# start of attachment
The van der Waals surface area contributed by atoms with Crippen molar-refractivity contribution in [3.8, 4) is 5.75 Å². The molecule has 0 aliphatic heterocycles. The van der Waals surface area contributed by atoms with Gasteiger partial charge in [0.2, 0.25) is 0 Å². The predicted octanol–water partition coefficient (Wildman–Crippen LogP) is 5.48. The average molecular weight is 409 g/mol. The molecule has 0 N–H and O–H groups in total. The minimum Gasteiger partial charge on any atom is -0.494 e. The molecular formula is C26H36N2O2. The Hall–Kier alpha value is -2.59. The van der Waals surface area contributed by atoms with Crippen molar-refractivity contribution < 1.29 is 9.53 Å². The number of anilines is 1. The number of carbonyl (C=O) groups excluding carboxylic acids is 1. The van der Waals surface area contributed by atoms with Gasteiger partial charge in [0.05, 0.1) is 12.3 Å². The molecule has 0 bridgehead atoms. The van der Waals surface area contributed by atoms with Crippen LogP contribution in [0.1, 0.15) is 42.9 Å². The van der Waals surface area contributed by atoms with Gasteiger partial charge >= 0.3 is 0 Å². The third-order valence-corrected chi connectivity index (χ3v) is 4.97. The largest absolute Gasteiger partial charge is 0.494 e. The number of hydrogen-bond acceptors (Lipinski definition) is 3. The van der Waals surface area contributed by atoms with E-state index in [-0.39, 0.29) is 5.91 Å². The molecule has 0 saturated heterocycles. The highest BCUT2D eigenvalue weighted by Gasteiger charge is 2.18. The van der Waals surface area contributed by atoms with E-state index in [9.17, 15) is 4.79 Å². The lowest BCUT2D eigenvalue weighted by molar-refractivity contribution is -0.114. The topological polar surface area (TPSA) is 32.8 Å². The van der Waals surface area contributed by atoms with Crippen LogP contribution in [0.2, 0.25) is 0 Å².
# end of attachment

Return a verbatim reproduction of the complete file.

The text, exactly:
The van der Waals surface area contributed by atoms with Crippen molar-refractivity contribution in [3.8, 4) is 5.75 Å². The molecule has 0 aliphatic heterocycles. The van der Waals surface area contributed by atoms with Gasteiger partial charge in [0.2, 0.25) is 0 Å². The predicted octanol–water partition coefficient (Wildman–Crippen LogP) is 5.48. The average molecular weight is 409 g/mol. The molecule has 0 N–H and O–H groups in total. The minimum Gasteiger partial charge on any atom is -0.494 e. The molecular formula is C26H36N2O2. The Hall–Kier alpha value is -2.59. The van der Waals surface area contributed by atoms with Crippen molar-refractivity contribution < 1.29 is 9.53 Å². The number of anilines is 1. The number of carbonyl (C=O) groups excluding carboxylic acids is 1. The van der Waals surface area contributed by atoms with Gasteiger partial charge in [0.05, 0.1) is 12.3 Å². The molecule has 0 bridgehead atoms. The van der Waals surface area contributed by atoms with Crippen LogP contribution in [0.1, 0.15) is 42.9 Å². The van der Waals surface area contributed by atoms with Gasteiger partial charge >= 0.3 is 0 Å². The third-order valence-corrected chi connectivity index (χ3v) is 4.97. The largest absolute Gasteiger partial charge is 0.494 e. The number of hydrogen-bond acceptors (Lipinski definition) is 3. The van der Waals surface area contributed by atoms with E-state index in [-0.39, 0.29) is 5.91 Å². The molecule has 0 saturated heterocycles. The highest BCUT2D eigenvalue weighted by Gasteiger charge is 2.18. The van der Waals surface area contributed by atoms with E-state index in [9.17, 15) is 4.79 Å². The lowest BCUT2D eigenvalue weighted by molar-refractivity contribution is -0.114. The topological polar surface area (TPSA) is 32.8 Å². The van der Waals surface area contributed by atoms with Crippen LogP contribution in [0.2, 0.25) is 0 Å².